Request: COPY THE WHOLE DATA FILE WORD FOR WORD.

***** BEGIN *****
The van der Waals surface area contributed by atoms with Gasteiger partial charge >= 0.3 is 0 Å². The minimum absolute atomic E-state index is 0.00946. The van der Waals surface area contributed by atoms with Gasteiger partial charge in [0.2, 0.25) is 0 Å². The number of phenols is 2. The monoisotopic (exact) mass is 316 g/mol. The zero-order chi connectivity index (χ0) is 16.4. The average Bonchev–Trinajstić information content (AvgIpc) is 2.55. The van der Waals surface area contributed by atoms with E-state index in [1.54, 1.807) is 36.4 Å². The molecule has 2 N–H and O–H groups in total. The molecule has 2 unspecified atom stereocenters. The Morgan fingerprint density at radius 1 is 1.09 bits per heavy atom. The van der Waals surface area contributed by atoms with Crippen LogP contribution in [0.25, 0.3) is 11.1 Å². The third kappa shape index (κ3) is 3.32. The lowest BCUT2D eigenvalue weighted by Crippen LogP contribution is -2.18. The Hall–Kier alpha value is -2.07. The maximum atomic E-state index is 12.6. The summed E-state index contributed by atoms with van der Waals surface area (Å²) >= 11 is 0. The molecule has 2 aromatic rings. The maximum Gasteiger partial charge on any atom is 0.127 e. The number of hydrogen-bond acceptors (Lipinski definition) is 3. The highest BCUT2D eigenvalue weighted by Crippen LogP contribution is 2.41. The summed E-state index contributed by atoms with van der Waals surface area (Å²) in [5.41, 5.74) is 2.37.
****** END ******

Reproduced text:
The van der Waals surface area contributed by atoms with Gasteiger partial charge >= 0.3 is 0 Å². The minimum absolute atomic E-state index is 0.00946. The van der Waals surface area contributed by atoms with Gasteiger partial charge in [0.2, 0.25) is 0 Å². The number of phenols is 2. The monoisotopic (exact) mass is 316 g/mol. The zero-order chi connectivity index (χ0) is 16.4. The average Bonchev–Trinajstić information content (AvgIpc) is 2.55. The van der Waals surface area contributed by atoms with E-state index in [1.54, 1.807) is 36.4 Å². The molecule has 2 N–H and O–H groups in total. The molecule has 2 unspecified atom stereocenters. The Morgan fingerprint density at radius 1 is 1.09 bits per heavy atom. The van der Waals surface area contributed by atoms with Crippen LogP contribution in [0.25, 0.3) is 11.1 Å². The third kappa shape index (κ3) is 3.32. The lowest BCUT2D eigenvalue weighted by Crippen LogP contribution is -2.18. The Hall–Kier alpha value is -2.07. The maximum atomic E-state index is 12.6. The summed E-state index contributed by atoms with van der Waals surface area (Å²) >= 11 is 0. The molecule has 2 aromatic rings. The maximum Gasteiger partial charge on any atom is 0.127 e. The number of hydrogen-bond acceptors (Lipinski definition) is 3. The highest BCUT2D eigenvalue weighted by Crippen LogP contribution is 2.41. The summed E-state index contributed by atoms with van der Waals surface area (Å²) in [5.41, 5.74) is 2.37.